Quarantine free flights, bringing much-needed Pacific Island workers to New Zealand, are being ramped up.
“Our general conclusion is that on balance, after 13 years, the balance has shifted away from benefits for the workers and families, to benefits for New Zealand,” migration export Professor Richard Bedford told attendees at a Talanoa Fa’apasifika in Blenheim in June, canvassing unintended consequences, such as the loss of productivity in workers’ home villages, and uneven Recognised Seasonal Employer (RSE) work opportunities across the islands. “A rebalancing of benefits is required.”
The RSE Impact Studies were undertaken from March 2018 to May 2020, across five of the nine Pacific countries involved in the scheme, and six New Zealand host communities. The work found that RSE worker wellbeing and financial returns require greater focus, unequal distribution of RSE benefits must be addressed, and potential negative impacts for Pacific families and communities from labour mobility must be mitigated.
The RSE scheme’s focus has been on meeting the demands and expectations of employers, with less attention to workers’ experiences and viewpoints, says the report. That poses a risk, “given the scrutiny of international customers on socially sustainable employment practices throughout their supply chains”, it concludes, recommending a “recalibration of worker conditions”, including that earnings keep pace with increasing living costs and other participation costs. Barriers need to be addressed to enable workers to have greater voice to express concerns, while a multi-entry visa for RSE workers should be introduced so they can return home for events such as funerals.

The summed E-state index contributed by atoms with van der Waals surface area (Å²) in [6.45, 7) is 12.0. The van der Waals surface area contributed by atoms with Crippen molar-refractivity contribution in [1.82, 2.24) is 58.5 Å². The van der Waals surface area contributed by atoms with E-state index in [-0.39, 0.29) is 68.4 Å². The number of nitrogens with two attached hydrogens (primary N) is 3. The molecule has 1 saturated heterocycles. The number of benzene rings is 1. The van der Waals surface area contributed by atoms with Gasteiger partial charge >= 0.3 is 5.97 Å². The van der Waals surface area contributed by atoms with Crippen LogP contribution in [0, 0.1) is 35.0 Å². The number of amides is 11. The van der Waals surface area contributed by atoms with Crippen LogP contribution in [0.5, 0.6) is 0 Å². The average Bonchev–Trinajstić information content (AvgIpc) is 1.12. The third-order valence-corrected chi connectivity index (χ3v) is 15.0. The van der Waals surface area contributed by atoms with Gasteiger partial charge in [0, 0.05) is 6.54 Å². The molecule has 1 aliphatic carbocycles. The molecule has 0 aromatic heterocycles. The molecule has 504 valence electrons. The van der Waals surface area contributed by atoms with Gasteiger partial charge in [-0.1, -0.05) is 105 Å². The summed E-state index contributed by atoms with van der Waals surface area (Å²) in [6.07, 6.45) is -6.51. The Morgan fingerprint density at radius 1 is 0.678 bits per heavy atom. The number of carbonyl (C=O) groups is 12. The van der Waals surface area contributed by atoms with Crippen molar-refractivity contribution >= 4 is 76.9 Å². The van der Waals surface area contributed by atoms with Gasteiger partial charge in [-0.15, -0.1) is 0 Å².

Over the past 13 years of the programme, recruitment has largely been employer-led, the report notes. RSE employers want return, skilled workers and may recruit from specific communities with developed relationships, leading to “significant disparities in access to RSE employment opportunities” across the participating countries.
The third risk area is around the potential negative impacts for Pacific families and communities from labour mobility, including family separation and the loss of productive community members. Among the solutions posed is giving greater prominence to the role of the worker’s family in the way the RSE scheme is framed, and building more vocational training in the Vakameasina courses run for RSE workers in New Zealand, “to establish an incomegenerating venture at home”.
The report notes that while the RSE has operated as a relatively stable programme over the past 13 years, it is important to ensure it “does not simply remain fit for purpose, but enhances its reputation as a best practice labour mobility scheme”.